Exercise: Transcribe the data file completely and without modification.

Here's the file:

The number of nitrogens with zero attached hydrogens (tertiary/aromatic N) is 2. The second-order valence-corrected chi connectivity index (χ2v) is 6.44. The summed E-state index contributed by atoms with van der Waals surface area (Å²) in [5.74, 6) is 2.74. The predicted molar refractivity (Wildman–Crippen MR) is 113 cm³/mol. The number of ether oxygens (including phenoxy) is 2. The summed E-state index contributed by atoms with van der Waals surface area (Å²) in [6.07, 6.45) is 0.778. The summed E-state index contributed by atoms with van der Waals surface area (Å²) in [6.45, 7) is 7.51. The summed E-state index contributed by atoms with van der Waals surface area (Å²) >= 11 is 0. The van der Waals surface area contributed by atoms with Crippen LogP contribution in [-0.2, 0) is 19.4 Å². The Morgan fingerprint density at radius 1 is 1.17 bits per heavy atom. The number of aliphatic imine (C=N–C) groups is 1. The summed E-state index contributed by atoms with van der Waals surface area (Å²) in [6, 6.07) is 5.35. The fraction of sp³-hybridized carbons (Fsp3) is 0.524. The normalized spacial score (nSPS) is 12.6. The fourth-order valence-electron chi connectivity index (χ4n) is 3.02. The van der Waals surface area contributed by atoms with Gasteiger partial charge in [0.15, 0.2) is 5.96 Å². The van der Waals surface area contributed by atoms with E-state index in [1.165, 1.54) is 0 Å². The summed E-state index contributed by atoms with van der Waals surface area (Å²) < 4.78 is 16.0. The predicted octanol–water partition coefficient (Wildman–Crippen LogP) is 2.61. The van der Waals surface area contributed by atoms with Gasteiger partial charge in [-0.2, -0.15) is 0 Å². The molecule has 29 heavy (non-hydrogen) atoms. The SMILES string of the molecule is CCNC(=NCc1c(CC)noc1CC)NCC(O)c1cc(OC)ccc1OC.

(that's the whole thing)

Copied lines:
The number of nitrogens with zero attached hydrogens (tertiary/aromatic N) is 2. The second-order valence-corrected chi connectivity index (χ2v) is 6.44. The summed E-state index contributed by atoms with van der Waals surface area (Å²) in [5.74, 6) is 2.74. The predicted molar refractivity (Wildman–Crippen MR) is 113 cm³/mol. The number of ether oxygens (including phenoxy) is 2. The summed E-state index contributed by atoms with van der Waals surface area (Å²) in [6.07, 6.45) is 0.778. The summed E-state index contributed by atoms with van der Waals surface area (Å²) in [6.45, 7) is 7.51. The summed E-state index contributed by atoms with van der Waals surface area (Å²) >= 11 is 0. The van der Waals surface area contributed by atoms with Crippen LogP contribution in [-0.2, 0) is 19.4 Å². The Morgan fingerprint density at radius 1 is 1.17 bits per heavy atom. The number of aliphatic imine (C=N–C) groups is 1. The summed E-state index contributed by atoms with van der Waals surface area (Å²) in [6, 6.07) is 5.35. The fraction of sp³-hybridized carbons (Fsp3) is 0.524. The normalized spacial score (nSPS) is 12.6. The fourth-order valence-electron chi connectivity index (χ4n) is 3.02. The van der Waals surface area contributed by atoms with Gasteiger partial charge in [0.15, 0.2) is 5.96 Å². The van der Waals surface area contributed by atoms with E-state index in [1.165, 1.54) is 0 Å². The summed E-state index contributed by atoms with van der Waals surface area (Å²) < 4.78 is 16.0. The predicted octanol–water partition coefficient (Wildman–Crippen LogP) is 2.61. The van der Waals surface area contributed by atoms with Gasteiger partial charge in [-0.2, -0.15) is 0 Å². The molecule has 29 heavy (non-hydrogen) atoms. The SMILES string of the molecule is CCNC(=NCc1c(CC)noc1CC)NCC(O)c1cc(OC)ccc1OC.